Estonian conscripts wait in formation following their graduation ceremony from Staabi- ja sidepataljon, Signal Battalion, in Tallinn, Estonia, Sept. 5, 2016. (U.S. Army photo by Spc. Rachel Diehm/Released)

TALLINN — The government of Estonia is “seriously” discussing the possibility of sending troops into western Ukraine to take over non-direct combat, “rear” roles from Ukrainian forces in order to free them up to fight on the front, Tallinn’s national security advisor to the president told Breaking Defense.

Madis Roll said the executive branch is currently undertaking an analysis of the potential move, and though he said Estonia would prefer to make any such move as part of a full NATO mission — “to show broader combined strength and determination” — he didn’t rule out Estonia acting in a smaller coalition.

“Discussions are ongoing,” he said on May 10 at the presidential palace here. “We should be looking at all the possibilities. We shouldn’t have our minds restricted as to what we can do.”

He also emphasized that it’s “not unthinkable” that NATO nations opposed to such a move would change their minds “as time goes on.”

Roll’s boss, Estonian President Alar Karis, holds a position with many ceremonial duties relative to the nation’s prime minister, Kaja Kallas, but he is ultimately Estonia’s commander-in-chief and is a key figure in foreign policy.

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Roll’s comments came after the head of Estonia’s defense forces, Gen. Martin Herem, told Breaking Defense earlier last week there had been discussions in the military months ago about sending troops to western Ukraine to take on jobs like medical services, logistics or air defense for some western cities, but the air had gone out of those talks after the idea became a public lightning rod.

Herem was likely referring to the outcry that followed French President Emmanuel Macron’s declaration that Western nations must be open to discussing sending their troops in to aid Ukraine. (Kallas, the Estonian PM, in March appeared to defend Macron’s statement, noting that he wasn’t talking specifically about sending ground troops into combat. “In the exact same way, I can assure you that our soldiers will not go there to fight,” she said.)

Echoing Herem and Roll, a key Estonian lawmaker, Foreign Affairs Committee Chair Marko Mihkelson, previously told Breaking Defense that  European nations “have to start thinking about a coalition of the willing” to more directly help Kyiv, potentially with direct combat forces. (The Estonian officials spoke last week to an audience from the Kaplan Public Service Foundation; Breaking Defense accepted accommodation in Estonia from KPSF.)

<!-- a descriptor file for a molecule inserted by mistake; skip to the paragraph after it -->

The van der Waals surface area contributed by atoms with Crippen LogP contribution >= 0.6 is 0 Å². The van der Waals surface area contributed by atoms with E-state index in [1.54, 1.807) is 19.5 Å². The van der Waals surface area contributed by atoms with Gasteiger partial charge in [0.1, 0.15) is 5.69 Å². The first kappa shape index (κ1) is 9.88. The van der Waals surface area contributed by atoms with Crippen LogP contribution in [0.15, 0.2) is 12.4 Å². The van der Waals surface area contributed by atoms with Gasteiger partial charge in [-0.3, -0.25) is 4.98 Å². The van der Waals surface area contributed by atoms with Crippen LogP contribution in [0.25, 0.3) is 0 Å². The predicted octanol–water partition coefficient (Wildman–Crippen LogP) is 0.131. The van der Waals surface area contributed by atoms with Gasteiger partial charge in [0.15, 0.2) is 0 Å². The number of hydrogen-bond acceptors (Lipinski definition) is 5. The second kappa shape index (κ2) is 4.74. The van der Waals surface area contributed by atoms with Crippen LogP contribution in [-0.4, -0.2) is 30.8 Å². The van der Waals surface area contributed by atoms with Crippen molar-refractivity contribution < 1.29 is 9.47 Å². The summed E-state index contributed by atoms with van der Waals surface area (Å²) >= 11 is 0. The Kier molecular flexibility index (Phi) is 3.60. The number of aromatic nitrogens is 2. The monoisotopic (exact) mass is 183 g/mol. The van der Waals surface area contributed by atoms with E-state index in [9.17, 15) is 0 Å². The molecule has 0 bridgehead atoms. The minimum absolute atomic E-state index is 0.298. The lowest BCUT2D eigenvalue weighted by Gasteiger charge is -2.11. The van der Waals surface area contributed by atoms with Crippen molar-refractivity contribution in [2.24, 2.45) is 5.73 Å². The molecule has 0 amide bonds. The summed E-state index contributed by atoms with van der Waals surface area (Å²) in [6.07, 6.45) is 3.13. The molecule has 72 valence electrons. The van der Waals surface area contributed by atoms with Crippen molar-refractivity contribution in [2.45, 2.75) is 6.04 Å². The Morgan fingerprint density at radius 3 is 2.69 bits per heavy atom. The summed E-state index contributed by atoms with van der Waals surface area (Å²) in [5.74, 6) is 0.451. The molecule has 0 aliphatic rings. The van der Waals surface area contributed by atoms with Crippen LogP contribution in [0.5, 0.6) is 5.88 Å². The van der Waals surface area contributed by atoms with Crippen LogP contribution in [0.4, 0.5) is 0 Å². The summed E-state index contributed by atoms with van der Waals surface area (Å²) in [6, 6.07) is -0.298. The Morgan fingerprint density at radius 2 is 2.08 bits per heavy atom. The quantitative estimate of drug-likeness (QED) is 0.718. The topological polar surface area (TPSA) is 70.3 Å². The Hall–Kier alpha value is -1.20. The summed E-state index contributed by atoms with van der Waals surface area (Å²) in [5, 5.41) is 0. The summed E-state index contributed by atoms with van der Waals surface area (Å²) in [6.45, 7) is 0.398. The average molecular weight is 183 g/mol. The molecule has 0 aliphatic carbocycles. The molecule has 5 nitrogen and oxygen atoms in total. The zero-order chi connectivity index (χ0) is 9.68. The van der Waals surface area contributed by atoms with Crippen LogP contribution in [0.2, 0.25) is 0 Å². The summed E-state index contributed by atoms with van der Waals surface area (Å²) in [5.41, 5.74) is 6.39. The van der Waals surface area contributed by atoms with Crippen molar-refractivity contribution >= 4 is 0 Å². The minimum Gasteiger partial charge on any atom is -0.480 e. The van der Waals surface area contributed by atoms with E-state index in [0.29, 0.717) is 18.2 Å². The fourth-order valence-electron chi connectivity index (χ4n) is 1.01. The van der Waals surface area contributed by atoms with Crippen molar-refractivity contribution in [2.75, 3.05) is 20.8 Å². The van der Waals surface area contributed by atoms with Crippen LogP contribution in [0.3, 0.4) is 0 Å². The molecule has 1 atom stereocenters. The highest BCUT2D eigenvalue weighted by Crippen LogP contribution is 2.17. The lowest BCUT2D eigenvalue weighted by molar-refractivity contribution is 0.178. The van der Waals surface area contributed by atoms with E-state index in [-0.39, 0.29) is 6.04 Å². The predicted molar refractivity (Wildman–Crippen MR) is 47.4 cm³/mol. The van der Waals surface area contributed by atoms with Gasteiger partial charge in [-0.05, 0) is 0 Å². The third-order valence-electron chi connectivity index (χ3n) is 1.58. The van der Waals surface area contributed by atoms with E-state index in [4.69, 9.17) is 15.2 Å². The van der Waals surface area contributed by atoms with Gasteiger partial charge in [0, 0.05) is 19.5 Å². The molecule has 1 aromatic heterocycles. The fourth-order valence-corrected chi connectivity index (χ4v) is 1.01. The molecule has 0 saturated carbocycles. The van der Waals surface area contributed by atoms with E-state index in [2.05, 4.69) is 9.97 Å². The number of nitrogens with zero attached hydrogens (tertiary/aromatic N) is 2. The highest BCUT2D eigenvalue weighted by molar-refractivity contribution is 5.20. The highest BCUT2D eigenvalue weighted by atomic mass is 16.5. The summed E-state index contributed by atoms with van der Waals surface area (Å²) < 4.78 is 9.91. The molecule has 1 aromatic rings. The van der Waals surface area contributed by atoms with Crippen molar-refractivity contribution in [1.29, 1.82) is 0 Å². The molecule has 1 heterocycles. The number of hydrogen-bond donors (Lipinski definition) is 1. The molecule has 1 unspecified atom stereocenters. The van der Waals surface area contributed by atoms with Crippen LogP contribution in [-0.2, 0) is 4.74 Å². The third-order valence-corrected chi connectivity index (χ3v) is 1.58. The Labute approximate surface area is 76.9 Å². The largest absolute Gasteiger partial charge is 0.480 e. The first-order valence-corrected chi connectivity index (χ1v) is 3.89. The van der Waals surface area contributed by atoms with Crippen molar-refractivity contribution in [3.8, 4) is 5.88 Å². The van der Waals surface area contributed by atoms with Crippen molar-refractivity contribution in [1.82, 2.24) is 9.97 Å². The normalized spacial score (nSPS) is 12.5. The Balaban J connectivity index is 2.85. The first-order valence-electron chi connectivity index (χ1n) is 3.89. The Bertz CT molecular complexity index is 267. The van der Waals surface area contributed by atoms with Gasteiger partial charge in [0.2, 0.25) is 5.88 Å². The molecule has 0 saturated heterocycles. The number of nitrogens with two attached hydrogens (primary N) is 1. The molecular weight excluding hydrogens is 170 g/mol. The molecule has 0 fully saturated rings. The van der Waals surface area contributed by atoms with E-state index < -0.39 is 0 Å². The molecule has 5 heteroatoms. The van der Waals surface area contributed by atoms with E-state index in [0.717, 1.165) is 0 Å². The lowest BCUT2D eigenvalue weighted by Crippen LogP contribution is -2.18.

The willingness of different nations to send some forces into Ukraine is a potential dividing line inside NATO. Although each member of the alliance is free to send forces where it feels it must for its national interests, some nations have been clear they see more risk than reward in doing so.

Notably, Germany and the US have flatly rejected the idea of sending in troops. The US Ambassador to Estonia, George Kent, pointed Breaking Defense to the Biden administration’s policy of aiding Ukraine through significant aid packages, but a firm commitment not to send in American soldiers.

Asked May 9 in Washington how Russia could react to NATO-nation forces being in Ukraine, British Chief of Defense Adm. Sir Tony Radakin was evasive, saying, “I won’t go into too much commentary on your question, if you don’t mind … The UK position is very clear in terms of, that’s not a path that the Prime Minister wants to go down.

However, he emphasized that the UK position is not “being governed by how Russia will react.” Instead, he said, it is based around what the UK views as the best approach overall: “I think that what you’ve seen all the way through, is a UK that has done the right thing, based on its judgment of what’s needed to be done.”

In contrast, there is Macron’s statement, as well as Lithuanian prime minister Ingrida Šimonytė who recently told the Financial Times she was open to sending Lithuanian troops into Ukraine to train Kyiv’s forces there. The FT wrote that Šimonytė predicted Russia could see the move as an escalation, but added, “If we just thought about the Russian response, then we could not send anything. Every second week you hear that somebody will be nuked.”

Šimonytė added that to this point, Ukraine has not requested its troops.

Aaron Mehta in Washington contributed to this report.